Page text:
Jean-Pierre Filiu, author of Apocalypse in Islam, was interviewed by For Your Ears Only on the ideology, technology, and diplomacy at play in the current demonstrations in Egypt. Filiu, a historian and Arab expert at the Institute of Political Studies in Paris and currently a visiting professor at Columbia University School of International and Pubic Affairs, speaks about the escalating conflict in Cairo and the potential for Facebook and other modern technologies to spur on the popular movement.
In response to the question of whether Mubarak’s government can can coexist with the essence of modernity, Filiu says its decision to shut down internet access throughout the country was “pathetic, because it shows once more that they are trying to wage a war of the past against their own people.” Filiu goes on to discuss the prospects for ElBaradei as a popular leader, the role of Islamist parties and the Muslim Brotherhood in the movement, and the challenge for the Obama administration in Egypt going forward.
Dan Smith, author of The State of the Middle East, considers the conflict’s connection to the Algerian Civil War in his latest blog entry, and what it means for U.S. and European involvement. Smith points out that “when it comes to democracy in the Middle East, outside powers have persistently got it wrong.” He warns against the temptation for “outsiders [to] link up with anti-democratic forces in a ‘we know best’ display of force and power.”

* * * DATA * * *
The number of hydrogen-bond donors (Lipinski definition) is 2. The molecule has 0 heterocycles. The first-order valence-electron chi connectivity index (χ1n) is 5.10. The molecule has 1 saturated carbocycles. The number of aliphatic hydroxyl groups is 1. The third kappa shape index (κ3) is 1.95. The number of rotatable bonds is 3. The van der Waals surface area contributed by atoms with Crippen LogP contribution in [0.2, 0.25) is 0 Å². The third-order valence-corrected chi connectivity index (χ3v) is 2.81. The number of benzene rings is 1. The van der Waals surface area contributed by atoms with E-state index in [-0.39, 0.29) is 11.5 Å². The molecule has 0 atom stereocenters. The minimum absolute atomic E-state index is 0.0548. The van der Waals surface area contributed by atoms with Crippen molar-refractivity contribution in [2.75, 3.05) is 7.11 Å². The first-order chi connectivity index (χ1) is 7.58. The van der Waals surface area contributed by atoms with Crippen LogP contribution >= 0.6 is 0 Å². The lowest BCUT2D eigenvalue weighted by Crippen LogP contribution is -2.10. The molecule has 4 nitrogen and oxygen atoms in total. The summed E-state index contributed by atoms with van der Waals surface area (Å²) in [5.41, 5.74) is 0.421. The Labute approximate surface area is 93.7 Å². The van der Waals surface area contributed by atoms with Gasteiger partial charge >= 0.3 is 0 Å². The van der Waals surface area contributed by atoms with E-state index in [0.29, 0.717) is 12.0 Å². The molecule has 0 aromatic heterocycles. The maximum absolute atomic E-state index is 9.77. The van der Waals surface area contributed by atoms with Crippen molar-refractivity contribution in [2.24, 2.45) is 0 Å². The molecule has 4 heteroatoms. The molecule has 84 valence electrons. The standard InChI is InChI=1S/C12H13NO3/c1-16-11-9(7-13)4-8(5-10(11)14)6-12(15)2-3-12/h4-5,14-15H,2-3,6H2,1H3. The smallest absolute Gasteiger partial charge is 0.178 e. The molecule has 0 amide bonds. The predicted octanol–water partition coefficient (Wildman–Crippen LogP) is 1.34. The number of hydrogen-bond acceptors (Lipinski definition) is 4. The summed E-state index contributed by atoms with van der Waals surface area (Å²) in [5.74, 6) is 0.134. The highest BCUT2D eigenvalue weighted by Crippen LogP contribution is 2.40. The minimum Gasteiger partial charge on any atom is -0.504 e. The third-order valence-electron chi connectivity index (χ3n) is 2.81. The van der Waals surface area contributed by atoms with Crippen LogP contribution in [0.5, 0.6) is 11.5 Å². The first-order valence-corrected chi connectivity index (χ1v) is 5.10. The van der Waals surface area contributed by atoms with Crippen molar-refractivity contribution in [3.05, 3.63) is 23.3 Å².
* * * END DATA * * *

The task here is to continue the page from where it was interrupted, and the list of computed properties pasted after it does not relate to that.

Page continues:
Smith writes, “‘Orderly transition’ is the call of the day in Washington and London. It sounds so reasonable and moderate. But if outsiders say what constitutes ‘orderly’, if they try to join in to fix the terms of that transition according to their interests, and even if their interests coincide with those of a few articulate internal power holders who will be damaged by a transition of any kind, orderly or not – if outsiders fall for that temptation, the result may well be catastrophic.”